Ultimately, me and him were left thinking... WOW! if we could MERGE we'd be SUPERMAN. Of course as superman, maybe you're better off flying solo ;)
The author of the book is a woman. She explains that she had a great life, a wonderful husband, financial security, a great child - she had every woman's fantasy. But around year 8 of her marriage she began to have the nagging feeling of not being satisfied with what she had. That there was something missing. She wondered if other women felt the same way.

That is when she started surveying and interviewing women about relationships. Like I said, the conclusions that these interviews and surveys reveal scared the hell out of me.

She started writing books after years of studying and collecting data, so the points she makes can not be easily dismissed.
 

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The author of the book is a woman. She explains that she had a great life, a wonderful husband, financial security, a great child - she had every woman's fantasy. But around year 8 of her marriage she began to have the nagging feeling of not being satisfied with what she had. That there was something missing. She wondered if other women felt the same way.

That is when she started surveying and interviewing women about relationships. Like I said, the conclusions that these interviews and surveys reveal scared the hell out of me.

She started writing books after years of studying and collecting data, so the points she makes can not be easily dismissed.

Yes, I am somewhat familiar with her. I agree with all of that except for the last part. Im not saying it *can* be easily dismissed, but you never *really* know when something isn't a professionally peer reviewed paper, but rather is a work created for commercial gain, how "deep" the "research" really is. There is a lot of junk science and BS designed to line the pockets of the author.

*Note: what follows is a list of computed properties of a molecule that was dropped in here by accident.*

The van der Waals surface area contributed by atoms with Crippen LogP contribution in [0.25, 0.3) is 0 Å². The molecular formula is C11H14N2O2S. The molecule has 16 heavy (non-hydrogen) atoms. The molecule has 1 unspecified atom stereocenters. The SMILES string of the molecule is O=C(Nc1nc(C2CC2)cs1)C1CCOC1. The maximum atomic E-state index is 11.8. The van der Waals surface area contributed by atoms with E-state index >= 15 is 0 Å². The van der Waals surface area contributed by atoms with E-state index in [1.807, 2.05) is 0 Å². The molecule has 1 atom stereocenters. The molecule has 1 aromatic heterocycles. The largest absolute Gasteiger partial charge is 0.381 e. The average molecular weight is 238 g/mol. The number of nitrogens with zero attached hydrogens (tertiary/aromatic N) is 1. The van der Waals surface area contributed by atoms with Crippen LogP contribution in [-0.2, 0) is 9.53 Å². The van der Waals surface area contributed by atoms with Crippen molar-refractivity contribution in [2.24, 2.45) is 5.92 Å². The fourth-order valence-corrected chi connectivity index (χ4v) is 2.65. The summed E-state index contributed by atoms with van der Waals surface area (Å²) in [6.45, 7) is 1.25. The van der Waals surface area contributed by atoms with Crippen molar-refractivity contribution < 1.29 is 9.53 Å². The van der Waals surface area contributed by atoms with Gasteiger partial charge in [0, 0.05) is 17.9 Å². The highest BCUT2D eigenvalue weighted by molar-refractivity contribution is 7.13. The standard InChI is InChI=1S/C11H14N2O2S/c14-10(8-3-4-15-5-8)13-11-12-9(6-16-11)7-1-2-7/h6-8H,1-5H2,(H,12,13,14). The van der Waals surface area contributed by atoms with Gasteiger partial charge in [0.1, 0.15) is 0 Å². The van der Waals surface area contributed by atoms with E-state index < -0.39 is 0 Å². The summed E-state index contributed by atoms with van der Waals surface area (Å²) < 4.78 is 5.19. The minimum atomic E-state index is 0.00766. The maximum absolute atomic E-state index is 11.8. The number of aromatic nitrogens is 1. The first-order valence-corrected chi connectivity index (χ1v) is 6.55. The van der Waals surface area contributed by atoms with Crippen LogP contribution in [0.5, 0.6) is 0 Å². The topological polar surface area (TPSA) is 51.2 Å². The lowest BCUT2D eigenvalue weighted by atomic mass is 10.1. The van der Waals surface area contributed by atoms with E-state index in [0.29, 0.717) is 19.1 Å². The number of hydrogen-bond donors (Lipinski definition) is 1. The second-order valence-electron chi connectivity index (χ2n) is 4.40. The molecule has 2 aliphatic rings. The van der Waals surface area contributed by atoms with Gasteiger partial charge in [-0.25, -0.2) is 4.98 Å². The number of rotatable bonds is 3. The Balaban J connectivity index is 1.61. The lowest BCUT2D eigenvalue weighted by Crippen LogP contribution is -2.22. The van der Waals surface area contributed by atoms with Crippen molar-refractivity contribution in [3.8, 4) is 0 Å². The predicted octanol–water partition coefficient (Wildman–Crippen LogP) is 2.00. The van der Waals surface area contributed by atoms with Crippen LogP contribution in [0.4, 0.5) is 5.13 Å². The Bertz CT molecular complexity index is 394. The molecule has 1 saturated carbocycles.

That said, I'd love to hear the thoughts of TAM women on this whole topic and if Ms. Langley really is onto something, how the heck any guy has a shot at averting disaster!


VERY VERY interesting link for anyone on this thread:

http://badgerhut.wordpress.com/2011...and-womens-infidelity-on-the-tom-leykis-show/

Particularly this note in the comments:

"I think Langley is so/so. I read her book a few years ago. While it has some insights, much of it is directed at needling men (e..g, she has a lengthy section about the importance of penis size that is clearly designed to shame men with average sized penises as being flatly unattractive to women — no doubt the case for Langley, as she is a size queen, but she over-generalizes — something which recurs throughout the book)."

See what Im saying? Agenda Agenda Agenda. Author bias and baggage. Always very risky.
 

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FYI the author is a woman; Michelle Langley.
I seen that. If you think the author being a woman makes a difference to me your sadly mistaken. Any so called self help book that claims all women will only be loyal until something "better" comes along is full of shyt. The reason I said them is because there are books like this written by men as well that generalizes and paints a shallow picture of men.